When I was hired as a full-time, professional Scouter at the Florida Sea Base, I was the program director for scuba and sailing programs.  Later the job was split and I remained as the scuba guru and Captain Rich Beliveau became our first full-time sailing director.  Captain Luke Knuttel is the current sailing director.  Many crew leaders call Captain Luke wanting suggestions on how they can best prepare their crew for their FSB High Adventure.  This is an update to an article posted several years ago.  Things change.  Read on:

The Florida National High Adventure Sea Base has four campuses; Sea Base (Islamorada, FL), Brinton Environmental Center (Summerland Key, FL), Marsh Harbour (Abacos, Bahamas) and St. Thomas (USVI).  The Bahamas and St. Thomas programs are all sailing.  The Bahamas offers two sailing programs, Bahamas Adventure and Bahamas Tall Ship.  One of the programs offered at the BEC is the Keys Adventure which includes a day of sailing.  Sea Base offers the majority of our sailing programs; Coral Reef Sailing, Sea Exploring and STEM Eco Adventure, plus our Scuba Liveaboard Adventure is currently conducted aboard sailboats.  (Details on each Adventure is available at www.bsaseabase.org, then click on High Adventures.)  

Here are some suggestions for preparing for any of the sailing adventures offered at any of the FSB campuses:

First, READ THE FLORIDA SEA BASE PARTICIPANT’S GUIDE.  Then, read it again, highlight, take notes and ask questions.

The FSB Participant’s Guide used to contain information on the Captain’s Club Award and a section called the Guide to High Adventure Sailing.  These can still be found at http://bluetoad.com/publication/?i=178672 on page 49 and pages 52-60.  It is a WEALTH of information in a very concise package.

Review the Small Boat Sailing merit badge pamphlet.  Most of the info is in the Guide to High Adventure Sailing info mentioned above, but the pamphlet is still worth reviewing.

Contact your local US Power Squadron or Coast Guard Auxiliary.  They can provide a volunteer instructor to meet with you crew and teach them how to read charts and understand basic navigation.

Practice sailing if possible.

Knots are critical.  Each member of your crew needs to know how to tie a bowline, cleat hitch, clove hitch, and 2 half hitches proficiently, in the dark, and from differing angles of attack (around a horizontal pole, around a vertical pole, through a ring, etc.)  This information is also available in the Guide to High Adventure Sailing.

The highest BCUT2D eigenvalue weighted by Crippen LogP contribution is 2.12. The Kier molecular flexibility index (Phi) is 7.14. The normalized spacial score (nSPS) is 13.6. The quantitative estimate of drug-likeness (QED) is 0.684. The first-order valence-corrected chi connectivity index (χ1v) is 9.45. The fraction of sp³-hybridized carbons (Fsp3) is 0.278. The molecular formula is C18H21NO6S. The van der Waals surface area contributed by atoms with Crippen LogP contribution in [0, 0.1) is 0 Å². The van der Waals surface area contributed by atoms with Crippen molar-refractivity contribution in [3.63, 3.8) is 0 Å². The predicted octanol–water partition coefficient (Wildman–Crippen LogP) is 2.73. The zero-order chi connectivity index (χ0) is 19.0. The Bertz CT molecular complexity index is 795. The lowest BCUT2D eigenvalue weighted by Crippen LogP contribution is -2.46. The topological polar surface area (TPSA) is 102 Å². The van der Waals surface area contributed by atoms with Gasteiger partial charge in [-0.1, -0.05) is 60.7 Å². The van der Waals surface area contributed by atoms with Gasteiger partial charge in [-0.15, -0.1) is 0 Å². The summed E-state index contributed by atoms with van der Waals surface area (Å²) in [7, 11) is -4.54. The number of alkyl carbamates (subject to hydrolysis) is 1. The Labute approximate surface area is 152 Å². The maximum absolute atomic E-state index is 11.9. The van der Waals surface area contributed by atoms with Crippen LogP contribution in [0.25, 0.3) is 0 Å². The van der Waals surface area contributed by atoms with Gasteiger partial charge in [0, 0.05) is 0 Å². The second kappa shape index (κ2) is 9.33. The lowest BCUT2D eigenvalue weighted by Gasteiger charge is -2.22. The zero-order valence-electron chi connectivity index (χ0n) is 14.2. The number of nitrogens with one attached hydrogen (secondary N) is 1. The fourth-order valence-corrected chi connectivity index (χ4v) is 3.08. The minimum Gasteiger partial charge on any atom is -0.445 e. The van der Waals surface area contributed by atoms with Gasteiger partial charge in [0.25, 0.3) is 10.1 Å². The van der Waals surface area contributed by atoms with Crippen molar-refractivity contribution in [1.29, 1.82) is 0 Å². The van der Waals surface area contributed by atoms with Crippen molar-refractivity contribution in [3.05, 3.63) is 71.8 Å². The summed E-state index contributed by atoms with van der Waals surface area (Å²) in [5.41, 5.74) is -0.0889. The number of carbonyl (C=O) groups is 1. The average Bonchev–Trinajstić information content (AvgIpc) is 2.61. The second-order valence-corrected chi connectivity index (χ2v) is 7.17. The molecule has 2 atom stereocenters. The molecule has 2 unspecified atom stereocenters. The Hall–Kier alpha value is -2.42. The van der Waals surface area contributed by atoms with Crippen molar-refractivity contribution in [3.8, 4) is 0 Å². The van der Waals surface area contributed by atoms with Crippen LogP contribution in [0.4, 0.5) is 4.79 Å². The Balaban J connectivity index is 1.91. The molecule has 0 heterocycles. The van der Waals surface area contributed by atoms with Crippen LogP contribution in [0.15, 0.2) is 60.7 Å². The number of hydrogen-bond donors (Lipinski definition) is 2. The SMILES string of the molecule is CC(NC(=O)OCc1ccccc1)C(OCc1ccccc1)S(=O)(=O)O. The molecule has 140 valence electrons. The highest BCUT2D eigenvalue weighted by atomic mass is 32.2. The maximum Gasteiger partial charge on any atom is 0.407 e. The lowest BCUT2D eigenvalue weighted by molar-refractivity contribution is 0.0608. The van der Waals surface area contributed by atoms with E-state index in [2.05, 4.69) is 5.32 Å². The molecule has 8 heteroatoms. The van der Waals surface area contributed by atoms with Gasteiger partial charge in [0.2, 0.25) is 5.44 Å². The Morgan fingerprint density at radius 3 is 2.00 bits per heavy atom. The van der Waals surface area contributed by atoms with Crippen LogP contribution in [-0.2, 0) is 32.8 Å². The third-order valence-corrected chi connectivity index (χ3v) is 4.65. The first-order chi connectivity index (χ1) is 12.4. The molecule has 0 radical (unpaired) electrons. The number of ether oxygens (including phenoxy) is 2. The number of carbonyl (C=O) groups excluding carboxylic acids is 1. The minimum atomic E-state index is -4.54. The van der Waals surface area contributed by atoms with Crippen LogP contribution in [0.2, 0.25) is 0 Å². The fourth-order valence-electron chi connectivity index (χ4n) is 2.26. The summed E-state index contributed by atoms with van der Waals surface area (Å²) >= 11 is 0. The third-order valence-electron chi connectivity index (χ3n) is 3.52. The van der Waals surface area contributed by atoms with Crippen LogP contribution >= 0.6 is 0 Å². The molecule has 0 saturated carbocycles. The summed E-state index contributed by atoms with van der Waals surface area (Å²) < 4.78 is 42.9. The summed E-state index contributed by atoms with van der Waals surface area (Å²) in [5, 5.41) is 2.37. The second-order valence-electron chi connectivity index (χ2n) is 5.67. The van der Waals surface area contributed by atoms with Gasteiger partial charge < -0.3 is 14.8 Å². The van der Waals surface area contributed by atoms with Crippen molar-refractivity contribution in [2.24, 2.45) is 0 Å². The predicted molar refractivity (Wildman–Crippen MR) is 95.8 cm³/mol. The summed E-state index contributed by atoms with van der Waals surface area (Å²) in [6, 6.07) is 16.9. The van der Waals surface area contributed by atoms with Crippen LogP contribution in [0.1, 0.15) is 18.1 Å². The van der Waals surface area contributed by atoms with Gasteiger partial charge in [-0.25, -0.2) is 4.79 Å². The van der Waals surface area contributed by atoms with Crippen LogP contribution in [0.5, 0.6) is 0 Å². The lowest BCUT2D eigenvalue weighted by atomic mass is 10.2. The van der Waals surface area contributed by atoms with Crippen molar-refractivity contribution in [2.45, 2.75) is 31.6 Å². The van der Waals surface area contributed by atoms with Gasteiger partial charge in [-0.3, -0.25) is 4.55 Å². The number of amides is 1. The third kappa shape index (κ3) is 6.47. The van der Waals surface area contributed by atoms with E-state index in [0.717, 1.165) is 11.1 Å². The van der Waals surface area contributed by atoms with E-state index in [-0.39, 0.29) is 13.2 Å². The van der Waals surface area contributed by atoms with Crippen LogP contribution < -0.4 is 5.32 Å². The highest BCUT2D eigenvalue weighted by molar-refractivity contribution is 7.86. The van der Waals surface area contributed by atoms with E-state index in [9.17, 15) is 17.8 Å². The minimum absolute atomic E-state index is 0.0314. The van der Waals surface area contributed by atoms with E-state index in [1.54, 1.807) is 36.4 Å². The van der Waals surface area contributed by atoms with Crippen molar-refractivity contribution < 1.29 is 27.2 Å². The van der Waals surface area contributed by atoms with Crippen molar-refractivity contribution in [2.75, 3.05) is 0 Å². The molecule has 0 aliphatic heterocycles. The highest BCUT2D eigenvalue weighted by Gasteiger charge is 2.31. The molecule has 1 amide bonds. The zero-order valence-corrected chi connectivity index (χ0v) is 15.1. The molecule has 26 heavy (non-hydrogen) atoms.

Practice swimming.  You must be able to perform the BSA Swimmer’s Test in a STRONG manner.  A swim review will be held on your arrival day so you can again demonstrate your skills.  A good way to have the Scouts improve their swimming ability is through completion of the Swimming merit badge.

Use a local pool to complete the Snorkel BSA Award.  Strong swimming and snorkeling skills are critical for the adults’ and participants’ safety and enjoyment.

Pack light.  Most people bring too much “stuff”.

Electric power is very limited on most of our boats.  Recharging batteries is a “maybe” and you should not count on it.  With that in mind, electronics like cell phones and video games should not be brought on board.  This is an opportunity to be real people and talk to each other.  CPAP machines requiring 115 volt service can be used on base but will not have power availability on the boats.

It’s a boat.  If you aren’t comfortable with something getting doused in salt water, don’t bring it on the boat.  Lockers are provided on base for these items.

Do NOT bring big towels.  We do not have beaches so you do not need a beach towel.  The bigger the towel the more water they hold.  The more water they hold they longer they take to dry.  You will likely be in and out of the water frequently and the towel will never dry.  What good is a wet towel?  And where will you stow your wet towel?  Instead, bring a chamois or backpacker style towel.  You will be much happier in the long run.

Bring a first aid kit and pack it in a water tight container.  Use a garbage bag if nothing else is available.

Be positive.  This is an outdoor program and the weather dictates the schedule and specific activities.  Don’t allow inclement weather to get you down.  It is part of the adventure.

I hope this helps.

Capt. Steve Willis
FSB Scuba Director – RETIRED
Aboard S/V Escape

Leave a Reply